The confirmatory factor analysis did not verify the original factor structure of the SEQ, and components of self as observer were not well captured by the general factor. On the other hand, the bi-factor model including a general factor underlying all items, and two separate dimensions (SAD and SAO) above the general factor, produced good model fit. This factor structure is consistent with the theoretical model underlying the SEQ. As the model suggested, the contextual self generally involves ‘distancing’ from one’s thoughts and feelings, with SAD reflecting a distinction from one’s thoughts and feelings, and SAO reflecting a kind of hierarchical relations to these (i.e. ‘bigger than’ or ‘containing’ one’s thoughts and feelings).43,44 In addition, to act with a quality of SAD and SAO requires one’s ability to be aware of ongoing events, namely self as process, which is another component of self as defined within the functional contextual approach connected with PF and ACT. In fact, in the study where the SEQ was developed,23 the two sub-factors SAD and SAO showed significant moderate correlation, which could suggest overlap or common underlying processes between the two sub-factors, processes like awareness and a general sense of perspective. Again, the inter-related nature of these elements of the self, and perhaps the challenge of reporting them, may underlie the difficulty in delineating and producing definitive facets of the model of self in the data. Further testing, refinement or even expansion of items may lead to improvements in data in the future. Nevertheless, although the original factor structure was not verified, the bi-factor model suggested here appears theoretically consistent.
This study did not show a unique role of SAC in predicting functioning independently from pain acceptance, except for depression. Indeed, the PF model is conceptualised around a set of core processes of PF that are highly inter-related.45,31 In addition, a comprehensive examination of the structure of the PF model, suggested a general factor reflecting openness explaining variance across all measures of PF.31 Therefore, the inclusion of pain acceptance, a process explicitly addressing openness, and perhaps the most general aspect of PF, may partial out the variance explained by SAC, thus limiting the power of SEQ scores in predicting functioning. Alternatively, the lack of power for predicting functioning may be due to some limit in precision or reliability in the measurement of SAC by self-report. As suggested in the validation study of the SEQ,23 SAC is a counter-intuitive process that people do not easily or naturally report with respect to their own behaviour and experiences. Perhaps training is needed for a more accurate report of SAC. Further investigations of self as conceptualised in the PF model may also include behavioural measurement alongside the SEQ to better capture SAC and to further validate or develop the self-report measure. We believe an important small step is made here and that more steps are needed.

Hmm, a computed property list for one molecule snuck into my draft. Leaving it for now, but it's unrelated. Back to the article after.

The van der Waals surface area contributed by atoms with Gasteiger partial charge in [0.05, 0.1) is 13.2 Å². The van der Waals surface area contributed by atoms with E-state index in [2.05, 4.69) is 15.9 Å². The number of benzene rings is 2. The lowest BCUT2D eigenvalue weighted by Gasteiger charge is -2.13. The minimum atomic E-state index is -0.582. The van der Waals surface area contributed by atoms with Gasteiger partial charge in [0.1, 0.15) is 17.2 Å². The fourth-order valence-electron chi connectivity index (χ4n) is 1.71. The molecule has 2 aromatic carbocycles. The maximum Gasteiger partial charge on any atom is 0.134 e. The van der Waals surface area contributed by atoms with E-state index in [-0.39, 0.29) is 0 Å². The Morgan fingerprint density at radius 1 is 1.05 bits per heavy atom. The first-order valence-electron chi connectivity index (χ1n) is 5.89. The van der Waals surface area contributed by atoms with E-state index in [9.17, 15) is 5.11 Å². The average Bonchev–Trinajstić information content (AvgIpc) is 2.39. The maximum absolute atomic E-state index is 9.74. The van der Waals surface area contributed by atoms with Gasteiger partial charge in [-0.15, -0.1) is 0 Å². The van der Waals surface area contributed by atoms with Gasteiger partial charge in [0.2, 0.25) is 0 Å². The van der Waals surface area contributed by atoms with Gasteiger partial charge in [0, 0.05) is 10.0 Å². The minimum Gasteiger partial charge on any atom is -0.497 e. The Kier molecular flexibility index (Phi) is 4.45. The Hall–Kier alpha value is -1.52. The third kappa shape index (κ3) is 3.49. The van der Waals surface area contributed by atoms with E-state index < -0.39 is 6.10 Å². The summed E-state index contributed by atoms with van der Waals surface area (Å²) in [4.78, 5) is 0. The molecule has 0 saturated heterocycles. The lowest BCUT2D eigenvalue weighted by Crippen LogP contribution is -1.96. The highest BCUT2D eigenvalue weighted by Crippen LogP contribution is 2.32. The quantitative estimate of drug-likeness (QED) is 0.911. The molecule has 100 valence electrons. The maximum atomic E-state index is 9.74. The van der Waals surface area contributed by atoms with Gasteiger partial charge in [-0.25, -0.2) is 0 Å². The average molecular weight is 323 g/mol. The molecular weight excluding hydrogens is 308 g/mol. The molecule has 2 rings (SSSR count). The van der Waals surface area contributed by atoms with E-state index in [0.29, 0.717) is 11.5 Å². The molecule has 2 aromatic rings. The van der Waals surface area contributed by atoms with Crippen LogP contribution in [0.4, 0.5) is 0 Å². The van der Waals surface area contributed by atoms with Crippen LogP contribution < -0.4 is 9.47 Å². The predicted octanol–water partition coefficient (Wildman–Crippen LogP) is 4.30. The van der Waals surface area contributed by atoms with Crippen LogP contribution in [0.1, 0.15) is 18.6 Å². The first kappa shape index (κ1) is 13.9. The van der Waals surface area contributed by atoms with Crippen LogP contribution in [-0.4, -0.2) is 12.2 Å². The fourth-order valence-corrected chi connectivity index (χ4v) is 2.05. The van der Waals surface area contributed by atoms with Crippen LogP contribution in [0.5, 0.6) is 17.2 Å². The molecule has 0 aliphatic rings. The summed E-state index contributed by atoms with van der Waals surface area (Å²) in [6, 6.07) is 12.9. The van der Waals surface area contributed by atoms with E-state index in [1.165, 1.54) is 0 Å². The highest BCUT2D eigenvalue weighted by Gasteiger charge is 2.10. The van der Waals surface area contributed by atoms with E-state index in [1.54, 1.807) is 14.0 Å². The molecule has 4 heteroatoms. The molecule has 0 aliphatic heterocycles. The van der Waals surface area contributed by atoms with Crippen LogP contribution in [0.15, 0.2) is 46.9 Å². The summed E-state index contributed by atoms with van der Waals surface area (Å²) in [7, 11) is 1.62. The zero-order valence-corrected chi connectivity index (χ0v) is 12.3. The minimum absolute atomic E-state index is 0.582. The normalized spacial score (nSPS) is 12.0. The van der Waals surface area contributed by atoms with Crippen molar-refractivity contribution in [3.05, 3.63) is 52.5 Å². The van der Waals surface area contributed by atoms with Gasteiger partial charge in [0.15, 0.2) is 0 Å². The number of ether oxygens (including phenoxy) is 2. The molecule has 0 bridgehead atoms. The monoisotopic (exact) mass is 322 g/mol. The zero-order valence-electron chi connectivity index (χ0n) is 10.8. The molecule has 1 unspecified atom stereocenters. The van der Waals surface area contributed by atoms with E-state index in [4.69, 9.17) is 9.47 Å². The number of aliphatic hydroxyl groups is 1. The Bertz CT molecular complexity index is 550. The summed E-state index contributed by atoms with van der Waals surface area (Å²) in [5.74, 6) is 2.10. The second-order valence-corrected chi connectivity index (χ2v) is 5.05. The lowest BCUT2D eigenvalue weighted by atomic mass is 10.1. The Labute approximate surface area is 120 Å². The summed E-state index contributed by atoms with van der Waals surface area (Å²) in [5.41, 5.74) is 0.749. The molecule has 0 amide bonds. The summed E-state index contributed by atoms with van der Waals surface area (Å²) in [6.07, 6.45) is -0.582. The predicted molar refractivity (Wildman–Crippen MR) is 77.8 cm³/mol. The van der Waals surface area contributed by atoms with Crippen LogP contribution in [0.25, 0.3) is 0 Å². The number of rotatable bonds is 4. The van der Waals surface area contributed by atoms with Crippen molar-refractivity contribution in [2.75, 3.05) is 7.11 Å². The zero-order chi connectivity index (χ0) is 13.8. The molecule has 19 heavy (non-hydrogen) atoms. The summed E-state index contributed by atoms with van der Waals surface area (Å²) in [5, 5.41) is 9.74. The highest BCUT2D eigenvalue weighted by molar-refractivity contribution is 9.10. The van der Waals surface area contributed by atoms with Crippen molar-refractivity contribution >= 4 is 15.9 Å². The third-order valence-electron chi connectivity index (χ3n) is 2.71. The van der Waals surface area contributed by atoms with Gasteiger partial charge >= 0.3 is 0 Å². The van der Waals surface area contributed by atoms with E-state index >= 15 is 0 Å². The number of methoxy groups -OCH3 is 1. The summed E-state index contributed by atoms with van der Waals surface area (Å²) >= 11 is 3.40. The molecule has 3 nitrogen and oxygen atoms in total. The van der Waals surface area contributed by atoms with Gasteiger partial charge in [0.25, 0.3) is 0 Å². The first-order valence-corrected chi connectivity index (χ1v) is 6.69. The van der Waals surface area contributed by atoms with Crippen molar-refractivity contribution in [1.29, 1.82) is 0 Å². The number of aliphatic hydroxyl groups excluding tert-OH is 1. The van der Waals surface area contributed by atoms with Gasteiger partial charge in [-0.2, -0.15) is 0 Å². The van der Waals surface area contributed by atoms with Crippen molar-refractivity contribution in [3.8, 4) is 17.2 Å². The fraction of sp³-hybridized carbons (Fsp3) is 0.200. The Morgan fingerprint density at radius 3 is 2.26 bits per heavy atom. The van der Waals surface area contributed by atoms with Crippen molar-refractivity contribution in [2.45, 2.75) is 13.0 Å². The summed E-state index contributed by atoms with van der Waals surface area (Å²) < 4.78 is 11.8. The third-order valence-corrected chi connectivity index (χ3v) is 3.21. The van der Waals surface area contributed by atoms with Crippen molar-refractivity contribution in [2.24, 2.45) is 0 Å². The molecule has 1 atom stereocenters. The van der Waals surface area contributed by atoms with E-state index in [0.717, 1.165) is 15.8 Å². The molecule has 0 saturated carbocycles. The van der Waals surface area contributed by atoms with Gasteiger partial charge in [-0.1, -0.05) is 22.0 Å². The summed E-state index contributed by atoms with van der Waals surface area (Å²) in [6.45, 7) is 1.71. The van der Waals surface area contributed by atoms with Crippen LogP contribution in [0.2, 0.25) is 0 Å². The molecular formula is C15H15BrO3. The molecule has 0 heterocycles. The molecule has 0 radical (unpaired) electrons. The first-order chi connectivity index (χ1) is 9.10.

As a preliminary Internet-delivered investigation, the study naturally has its limitations. First, participants were recruited online through social media. This allows little control over the process of recruitment and little to no ability to verify either diagnosis or other participant responses. This type of recruitment required that the survey remains very brief to retain participation. This is also a selective recruitment process, and generality of these results to a wider population remains to be demonstrated. As a preliminary investigation, we did not comprehensively measure PF processes, but focused on two processes, which means our examination of the PF model is incomplete. As the data gathered were very focused, our ability to conduct analyses of different sub-groups was also limited. Of course, previous studies do show a limited role of background differences in similar analyses and the role of PF facets appears rather generally applicable,46,23 which argues against the need to assess and extensively analyse individual background differences. An additional caveat is that the variance that SAC explained in the equations was small.
Obviously, the cross-sectional design of the study limits the causal inferences that can be made here. The relationships we observed between process variables and outcomes are only correlational and do not provide the basis to identify the source or direction of influence. Studies with longitudinal and experimental designs are needed to understand the impact of these processes on functioning and wellbeing over time among people with FM.
In summary, this preliminary investigation supports the validity of a measure of SAC, the SEQ, with a factor structure that is theoretically consistent. It also showed associations between SAC and daily functioning in people with FM. This is the first study to address SAC in a sample of people with FM. In particular, the demonstrated role of this process in depression is potentially important. More comprehensive investigation of the PF model in FM is suggested. The PF model, with its unique inclusion of a process related to the sense of self, may help direct these further investigations into some of the particularly thorny psychosocial problems that impact on the daily life of people with FM.
|General||Self as distinction||Self as observer|
Conflict of interest: The author(s) declared no potential conflicts of interest with respect to the research, authorship and/or publication of this article.
Funding: The author(s) received no financial support for the research, authorship and/or publication of this article.